Severn Barrage scheme 'will boost jobs'
9:20pm Thursday 10th January 2013 in News
THE prospect of a Severn Barrage has been "studied to death’’ but the time has come to press ahead with the £25 billion scheme, a former Government minister said today.
The project would create thousands of much-needed jobs and help tackle climate change, Labour MP Peter Hain said.
He made an impassioned plea in support of the controversial proposal, which he said would bring "considerable benefits’’ to the UK.
The former Welsh Secretary told the Energy and Climate Change Committee that 50,000 jobs would be created by the barrage.
It would provide 5% of the UK's electricity, equivalent to three or four nuclear power stations and thousands of wind turbines, he said.
And it would also give flood protection to 90,000 properties, he told MPs.
Around 20,000 direct jobs would created, as well as 30,000 others in the supply chain and other parts of industry, giving a huge economic boost to South Wales and to South West England, he said.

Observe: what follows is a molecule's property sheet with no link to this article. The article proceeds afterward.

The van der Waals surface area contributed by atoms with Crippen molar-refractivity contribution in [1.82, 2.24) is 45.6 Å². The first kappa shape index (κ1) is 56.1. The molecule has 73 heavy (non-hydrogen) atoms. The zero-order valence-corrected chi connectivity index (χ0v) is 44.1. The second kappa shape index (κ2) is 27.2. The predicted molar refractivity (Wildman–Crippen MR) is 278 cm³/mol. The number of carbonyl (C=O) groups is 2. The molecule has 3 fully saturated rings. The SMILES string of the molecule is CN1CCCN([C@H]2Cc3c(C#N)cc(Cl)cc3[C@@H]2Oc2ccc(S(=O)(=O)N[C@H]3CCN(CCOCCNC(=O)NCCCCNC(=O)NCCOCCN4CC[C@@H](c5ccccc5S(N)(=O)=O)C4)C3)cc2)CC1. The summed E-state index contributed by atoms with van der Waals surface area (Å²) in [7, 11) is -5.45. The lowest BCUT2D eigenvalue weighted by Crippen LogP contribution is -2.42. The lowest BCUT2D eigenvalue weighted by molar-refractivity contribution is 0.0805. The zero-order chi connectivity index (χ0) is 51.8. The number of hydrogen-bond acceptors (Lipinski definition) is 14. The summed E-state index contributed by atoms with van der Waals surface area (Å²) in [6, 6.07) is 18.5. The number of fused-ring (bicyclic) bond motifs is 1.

The Neath MP said he understood the controversy generated by the proposal, which has sparked opposition from environmental groups and suggestions that it would hit the port at Bristol.
Mr Hain said a Severn Barrage was a "win-win’’ project for ports in Bristol and Port Talbot and maintained it had attracted almost universal support from the Welsh public.
"This has been studied to death. We could carry on researching this for decades to come, meanwhile we are not achieving our climate change objectives and missing out on the massive economic benefits.
"We have to think big, act big and grasp this opportunity. This is natural power which in the long term will produce incredibly cheap electricity for the UK and has many other benefits.’’ Andy Richards of the Unite union agreed there was "significant’’ public support in Wales.
He said it was time to move on from the "scaremongering’’ and start to examine the detail of the proposal by Hafren Power, the firm behind the scheme.
"I hope the opposition is not being based on parochial future business interests.’’